Hug your mom:The memoir of a caregiver.
“but I might go to Iraq, but don’t tell your mother.”
October 16, 2008 was my father’s 56th birthday. The date is forever etched in my memory but not for that reason. In fact, celebrating is the last thing I could even think about. My life as I knew it was going to change forever and life was good. I had just finished my master’s thesis and had been teaching English in Japan for about five years. While the economy back home was in free fall I had settled into a comfortable if not predictable job and had developed a close group of friends. I figured I could spend another year or two in Japan living the good life, making decent money and taking exciting vacations around Asia before eventually heading home. However, I would soon find out that would not be an option.
I was asleep in my modest suburban Hiroshima apartment when my cell phone rang suddenly around 4:30 AM. I was all too familiar with middle of the night emergency phone calls. My mind immediately raced back to five years earlier. My father was working in the Middle East for a large construction firm doing reconstruction work in Iraq. He was going to be working out of an office in Kuwait, “but I might go to Iraq, but don’t tell your mother.” I really didn’t think anything of it to honest.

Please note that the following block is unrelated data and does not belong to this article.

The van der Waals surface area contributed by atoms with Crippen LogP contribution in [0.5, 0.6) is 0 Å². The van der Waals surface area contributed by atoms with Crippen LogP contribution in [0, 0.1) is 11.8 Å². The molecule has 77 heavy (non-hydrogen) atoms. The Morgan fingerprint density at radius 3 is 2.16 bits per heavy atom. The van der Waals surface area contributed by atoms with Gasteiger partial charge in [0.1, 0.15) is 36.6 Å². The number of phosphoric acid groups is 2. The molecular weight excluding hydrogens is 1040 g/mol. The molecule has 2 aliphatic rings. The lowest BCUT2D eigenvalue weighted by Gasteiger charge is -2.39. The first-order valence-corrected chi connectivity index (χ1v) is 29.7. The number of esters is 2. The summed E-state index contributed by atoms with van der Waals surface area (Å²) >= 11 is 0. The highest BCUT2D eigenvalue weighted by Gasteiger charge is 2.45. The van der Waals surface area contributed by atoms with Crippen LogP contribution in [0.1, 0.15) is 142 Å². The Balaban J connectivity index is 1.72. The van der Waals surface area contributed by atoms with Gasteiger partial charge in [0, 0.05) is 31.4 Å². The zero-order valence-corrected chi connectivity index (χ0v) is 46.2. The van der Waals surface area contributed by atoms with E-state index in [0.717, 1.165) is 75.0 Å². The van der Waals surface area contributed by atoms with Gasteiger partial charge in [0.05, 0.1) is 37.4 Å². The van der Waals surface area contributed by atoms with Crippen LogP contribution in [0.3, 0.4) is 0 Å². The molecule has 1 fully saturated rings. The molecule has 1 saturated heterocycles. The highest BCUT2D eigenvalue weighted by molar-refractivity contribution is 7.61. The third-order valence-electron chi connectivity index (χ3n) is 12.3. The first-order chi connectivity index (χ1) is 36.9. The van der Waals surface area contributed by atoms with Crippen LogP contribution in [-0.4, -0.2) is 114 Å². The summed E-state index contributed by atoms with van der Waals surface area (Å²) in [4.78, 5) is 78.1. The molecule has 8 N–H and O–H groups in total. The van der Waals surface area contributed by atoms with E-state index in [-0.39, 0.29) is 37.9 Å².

My father had been to every war-torn hellhole on earth Afghanistan, Pakistan, Angola, Uganda, Rwanda and Ethiopia just to name a few and came out unscathed. He might as well have sat there and said, ‘I’m going to the grocery store, don’t tell your mother.’ Ten days later I turned on the CBS evening news to witness my father in the middle of an ambush outside of Fallujah. Earlier that day my mother had called an told me dad was coming home and that ‘something had happened to a co-worker.’ There he was leaning up against a blue Chevy conversion van for cover with blood all over his pants and a soldier standing over him. The camera zoomed in on his face as he looked like he was going into shock, like he was going to vomit. There is no more helpless feeling in the world than watching your father a world away dodging bullets next to dead bodies and not knowing what the fuck is going on or whether or not he’s o.k. It’s hard to wrap your head around that and make sense of the world. I told my roommates at the time, Steve and Patrick what had happened and to answer the phone no matter what time it rang. About 36 hours later it rang and my father was on the other end from Amsterdam. In a choked up voice, holding back tears he told me he was coming home and that the only thing he had on him were the fatigues he was wearing because his clothes were too soaked with the blood of the two security guards who died next to him in the van and had to be cut off of him with scissors. Amazingly, he was unhurt.